Bill O'Reilly was more worked up than usual during his Talking Points opener last night.

But he has an odd notion of what "limited government" involves.
When Bernie Sanders tells Americans that the economic system is rigged against them, he destroys incentive.

Why work hard if the big banks will harm you no matter what?  If I am failing, it's not my fault -- the phantom billionaires are hurting me.

Sanders is correct that the feds need to stop fraud in the marketplace, but his message of wall-to-wall capitalist corruption is false and pernicious.

When a guy like Rand Paul tells Americans that they should be able to intoxicate themselves at will and public safety be dammed, he gives license to behavior that has destroyed untold billions of people the world over.  Not to mention the message that legalized drugs sends to children.

We don't live in a vacuum here.  The condition of others can directly affect us, just look at the drunk-driving stats.

When Al Sharpton and his grievance lobby assert that black Americans are oppressed by a racist system bent on hurting them, he provides an excuse for a litany of apathetic and destructive behaviors.

The kid struggling in a bad school with parents who don't care needs all the encouragement leadership can give him or her, not a list of historical atrocities that can cause even more bitterness.
Is government's role to limit dysfunctional behaviors, or to stop enabling them? Hard to tell. It gets better.
Here's what the government owes us:

Protection from foreign concerns who would harm us.

Protection from criminals who would harm us.

A secure border system whereby our immigration laws are enforced and respected.

An infrastructure of mass transportation that is safe and efficient.  What the U.S. airlines are doing to their passengers is a scandal and the fact that we don't have a high-speed rail system is flat out irresponsible.

The government also has an obligation to protect our constitutional rights and to protect private property.

Seizing assets after an American dies is abhorrent.  Many Americans work hard all their lives to give their children a better situation than they had.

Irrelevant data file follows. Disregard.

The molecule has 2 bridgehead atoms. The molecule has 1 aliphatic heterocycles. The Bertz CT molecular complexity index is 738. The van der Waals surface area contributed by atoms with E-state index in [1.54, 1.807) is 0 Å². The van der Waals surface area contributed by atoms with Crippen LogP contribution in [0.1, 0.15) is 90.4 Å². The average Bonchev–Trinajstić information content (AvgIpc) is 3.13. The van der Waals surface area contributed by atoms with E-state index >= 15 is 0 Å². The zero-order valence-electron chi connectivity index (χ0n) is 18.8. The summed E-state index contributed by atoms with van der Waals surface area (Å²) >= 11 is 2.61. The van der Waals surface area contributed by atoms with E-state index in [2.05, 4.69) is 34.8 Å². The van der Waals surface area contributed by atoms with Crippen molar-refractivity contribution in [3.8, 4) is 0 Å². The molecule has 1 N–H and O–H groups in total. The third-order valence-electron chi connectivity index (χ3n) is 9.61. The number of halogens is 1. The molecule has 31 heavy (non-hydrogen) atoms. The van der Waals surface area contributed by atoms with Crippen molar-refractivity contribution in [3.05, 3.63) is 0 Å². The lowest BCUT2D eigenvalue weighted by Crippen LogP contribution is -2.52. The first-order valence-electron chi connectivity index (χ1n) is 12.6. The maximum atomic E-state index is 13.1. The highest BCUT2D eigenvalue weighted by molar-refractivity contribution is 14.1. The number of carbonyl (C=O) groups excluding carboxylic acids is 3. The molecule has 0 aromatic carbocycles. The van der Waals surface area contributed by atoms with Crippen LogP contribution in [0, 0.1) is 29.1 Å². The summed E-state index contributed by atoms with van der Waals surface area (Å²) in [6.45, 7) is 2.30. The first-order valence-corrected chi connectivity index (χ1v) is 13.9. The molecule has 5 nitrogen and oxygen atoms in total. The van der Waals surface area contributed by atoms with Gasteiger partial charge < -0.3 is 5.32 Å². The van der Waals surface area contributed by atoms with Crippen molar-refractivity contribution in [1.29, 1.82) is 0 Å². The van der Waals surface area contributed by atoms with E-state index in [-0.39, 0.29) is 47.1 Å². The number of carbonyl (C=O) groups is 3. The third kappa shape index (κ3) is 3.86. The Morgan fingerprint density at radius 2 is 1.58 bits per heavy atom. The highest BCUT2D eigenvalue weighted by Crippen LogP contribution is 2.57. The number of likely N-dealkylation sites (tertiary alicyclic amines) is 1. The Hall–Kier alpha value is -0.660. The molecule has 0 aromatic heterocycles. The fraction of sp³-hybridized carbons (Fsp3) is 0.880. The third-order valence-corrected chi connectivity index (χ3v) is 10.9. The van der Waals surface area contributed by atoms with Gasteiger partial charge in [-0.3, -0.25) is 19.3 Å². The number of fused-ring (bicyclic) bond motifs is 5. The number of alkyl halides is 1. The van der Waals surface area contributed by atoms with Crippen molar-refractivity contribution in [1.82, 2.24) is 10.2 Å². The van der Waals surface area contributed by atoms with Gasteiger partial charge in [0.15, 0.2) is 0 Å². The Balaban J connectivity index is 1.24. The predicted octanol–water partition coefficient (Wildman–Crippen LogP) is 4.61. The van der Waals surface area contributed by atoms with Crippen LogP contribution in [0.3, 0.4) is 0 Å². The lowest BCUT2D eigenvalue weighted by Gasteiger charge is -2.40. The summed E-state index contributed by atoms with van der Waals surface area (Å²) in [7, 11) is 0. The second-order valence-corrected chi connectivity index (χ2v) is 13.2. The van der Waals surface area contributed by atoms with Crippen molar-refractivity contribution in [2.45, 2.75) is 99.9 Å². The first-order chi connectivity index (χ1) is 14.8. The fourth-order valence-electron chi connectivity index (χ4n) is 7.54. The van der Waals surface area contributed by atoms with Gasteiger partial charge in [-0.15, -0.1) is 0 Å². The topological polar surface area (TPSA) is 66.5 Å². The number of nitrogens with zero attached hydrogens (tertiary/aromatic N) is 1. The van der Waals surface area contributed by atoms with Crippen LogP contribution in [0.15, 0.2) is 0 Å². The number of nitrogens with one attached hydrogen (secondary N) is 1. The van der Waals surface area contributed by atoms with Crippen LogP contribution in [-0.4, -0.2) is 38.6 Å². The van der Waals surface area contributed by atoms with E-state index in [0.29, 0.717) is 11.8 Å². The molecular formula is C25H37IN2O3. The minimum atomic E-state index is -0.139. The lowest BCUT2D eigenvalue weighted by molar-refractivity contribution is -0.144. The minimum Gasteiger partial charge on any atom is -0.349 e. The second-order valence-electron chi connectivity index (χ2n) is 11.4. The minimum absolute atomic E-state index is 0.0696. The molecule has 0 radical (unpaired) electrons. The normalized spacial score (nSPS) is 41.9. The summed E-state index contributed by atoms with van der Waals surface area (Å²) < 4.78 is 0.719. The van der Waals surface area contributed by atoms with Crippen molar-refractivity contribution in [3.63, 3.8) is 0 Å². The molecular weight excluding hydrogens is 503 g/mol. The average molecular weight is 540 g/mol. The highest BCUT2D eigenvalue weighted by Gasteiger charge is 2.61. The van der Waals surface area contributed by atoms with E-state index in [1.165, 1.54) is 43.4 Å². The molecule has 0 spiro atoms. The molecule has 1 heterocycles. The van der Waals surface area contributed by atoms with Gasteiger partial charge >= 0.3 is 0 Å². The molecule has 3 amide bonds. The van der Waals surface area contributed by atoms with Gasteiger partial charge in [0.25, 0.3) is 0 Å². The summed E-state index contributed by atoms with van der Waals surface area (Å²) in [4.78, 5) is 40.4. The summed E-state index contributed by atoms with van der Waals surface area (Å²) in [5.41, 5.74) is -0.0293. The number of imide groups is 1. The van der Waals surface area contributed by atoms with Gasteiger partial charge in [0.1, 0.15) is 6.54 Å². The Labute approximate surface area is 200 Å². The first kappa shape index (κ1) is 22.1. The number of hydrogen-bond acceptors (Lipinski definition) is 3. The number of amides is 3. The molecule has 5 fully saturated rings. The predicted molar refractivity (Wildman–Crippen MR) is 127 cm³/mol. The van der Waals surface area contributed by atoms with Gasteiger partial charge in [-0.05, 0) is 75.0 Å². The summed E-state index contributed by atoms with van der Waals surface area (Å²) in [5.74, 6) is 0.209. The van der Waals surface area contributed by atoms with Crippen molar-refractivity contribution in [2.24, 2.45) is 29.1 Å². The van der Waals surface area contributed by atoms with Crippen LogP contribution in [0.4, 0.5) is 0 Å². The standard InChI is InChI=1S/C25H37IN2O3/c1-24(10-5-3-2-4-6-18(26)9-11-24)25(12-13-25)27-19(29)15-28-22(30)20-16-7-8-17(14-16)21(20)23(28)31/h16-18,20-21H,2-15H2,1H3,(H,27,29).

Finally, it is the duty of those in power to foster a system that allows every single American a truly fair shot at material and emotional success.

That means schools with strong educational and disciplinary standards; subsidized benefits for the poor and infirmed that are delivered responsibly with clear guidelines; also, protections in the workplace against companies that would violate labor laws and exploit powerless employees.

That's the heart of what the government owes us and social engineering is not part of it, nor is free education, nor free health care, nor a free income if you choose to lay about.
It's not too often I can be more Jesuit than Mr. O'Reilly, but it's seriously bold and fresh to denounce social engineering after calling for labor protection laws and standards for the schools.  As far as that transportation, it's public money that pays for the airports, the intrusive passenger screening, and the interstate highways that aided shippers and travellers in deserting the railroads.
The truth is that individual motivation is being destroyed by phony politicians seeking power by promising an endless series of entitlements to a population that is moving away from achievement and into the gimme zone … gimme, gimme, gimme.
Sometimes, the fisking is a gimme. Cultural rot is real, yes. Using the government's monopoly on violence to fix it is a dubious enterprise.

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